Physicians Work to Bring Back the Anti-Nuclear Movement

It is a move that many, including former President of the Soviet Union Mikhail Gorbachev, believe has ignited a new nuclear arms race. This is because the Intermediate-Range Nuclear Forces Treaty, signed by Gorbachev and former US President Ronald Reagan, banned all short and mid-range nuclear and non-nuclear missiles, and helped eliminate thousands of land-based missiles.

The situation is exacerbated by the fact that Trump has already promised to build new nuclear weapons, in addition to having withdrawn from the Iran nuclear deal, heightening tensions further after having previously threatened the use of nuclear weapons against North Korea. Trump has also promised to build new nuclear weapons.

While these deeply concerning issues, which are clear existential threats to the entire planet, often fly under the radar, a large and diverse coalition of groups across Washington State has formed with the aim of reviving the anti-nuclear movement.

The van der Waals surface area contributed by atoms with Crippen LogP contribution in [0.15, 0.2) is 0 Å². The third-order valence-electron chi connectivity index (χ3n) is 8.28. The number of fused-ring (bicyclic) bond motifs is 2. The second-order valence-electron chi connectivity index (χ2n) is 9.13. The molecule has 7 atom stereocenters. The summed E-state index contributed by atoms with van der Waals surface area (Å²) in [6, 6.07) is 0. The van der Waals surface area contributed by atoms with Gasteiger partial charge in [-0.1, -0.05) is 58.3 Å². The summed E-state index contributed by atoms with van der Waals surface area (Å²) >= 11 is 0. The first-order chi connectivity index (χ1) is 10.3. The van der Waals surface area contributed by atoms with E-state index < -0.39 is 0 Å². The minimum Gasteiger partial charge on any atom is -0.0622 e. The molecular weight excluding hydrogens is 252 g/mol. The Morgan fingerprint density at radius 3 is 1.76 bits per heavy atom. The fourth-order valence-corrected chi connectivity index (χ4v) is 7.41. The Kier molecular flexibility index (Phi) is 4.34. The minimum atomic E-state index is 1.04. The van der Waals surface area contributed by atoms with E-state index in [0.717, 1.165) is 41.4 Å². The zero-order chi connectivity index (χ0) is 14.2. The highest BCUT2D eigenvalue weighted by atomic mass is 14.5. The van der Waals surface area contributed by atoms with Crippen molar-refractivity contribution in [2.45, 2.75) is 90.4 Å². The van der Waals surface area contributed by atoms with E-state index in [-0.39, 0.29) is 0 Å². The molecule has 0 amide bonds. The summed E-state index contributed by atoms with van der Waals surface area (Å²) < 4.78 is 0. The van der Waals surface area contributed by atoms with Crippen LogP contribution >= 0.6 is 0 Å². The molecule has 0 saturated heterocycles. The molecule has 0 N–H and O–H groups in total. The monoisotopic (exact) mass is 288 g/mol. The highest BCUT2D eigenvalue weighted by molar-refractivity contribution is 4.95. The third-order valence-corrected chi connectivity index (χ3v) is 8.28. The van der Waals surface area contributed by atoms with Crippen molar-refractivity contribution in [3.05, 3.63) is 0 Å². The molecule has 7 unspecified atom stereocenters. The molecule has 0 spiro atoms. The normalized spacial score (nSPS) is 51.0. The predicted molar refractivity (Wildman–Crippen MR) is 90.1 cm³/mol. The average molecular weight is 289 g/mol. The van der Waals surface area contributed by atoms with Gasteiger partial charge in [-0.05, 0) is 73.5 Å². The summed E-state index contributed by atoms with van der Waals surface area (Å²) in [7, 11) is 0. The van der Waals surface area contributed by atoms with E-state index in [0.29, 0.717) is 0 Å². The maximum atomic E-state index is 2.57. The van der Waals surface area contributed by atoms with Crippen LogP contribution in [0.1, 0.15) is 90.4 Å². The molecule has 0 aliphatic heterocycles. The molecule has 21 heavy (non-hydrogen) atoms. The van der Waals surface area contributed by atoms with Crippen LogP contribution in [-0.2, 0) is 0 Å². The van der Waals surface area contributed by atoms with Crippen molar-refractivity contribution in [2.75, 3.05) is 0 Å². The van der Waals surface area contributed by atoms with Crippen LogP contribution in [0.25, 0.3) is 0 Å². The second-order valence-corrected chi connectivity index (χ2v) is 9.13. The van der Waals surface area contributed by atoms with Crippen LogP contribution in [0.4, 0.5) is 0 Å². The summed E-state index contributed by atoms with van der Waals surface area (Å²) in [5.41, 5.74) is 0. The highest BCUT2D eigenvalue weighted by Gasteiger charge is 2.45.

Kitsap Bangor Naval Base is the single largest collection of nuclear weapons in the US, and each of those warheads is many times more powerful than the bombs dropped on Hiroshima and Nagasaki,” Estela Ortega, the executive director of El Centro de la Raza, told Truthout. El Centro de la Raza is a Seattle-based civil rights, human services, educational, cultural and economic development organization.

Ortega explained that the mission of her organization is “to struggle for a clean, safe, and nuclear waste-free environment for our people and future generations. To work for a rational use of natural resources in the interests of the preservation of Mother Earth and the peaceful development of humankind.”

She added, “Our commitment to a nuclear free world and preserving Mother Earth has been with us since the beginning of our organization.”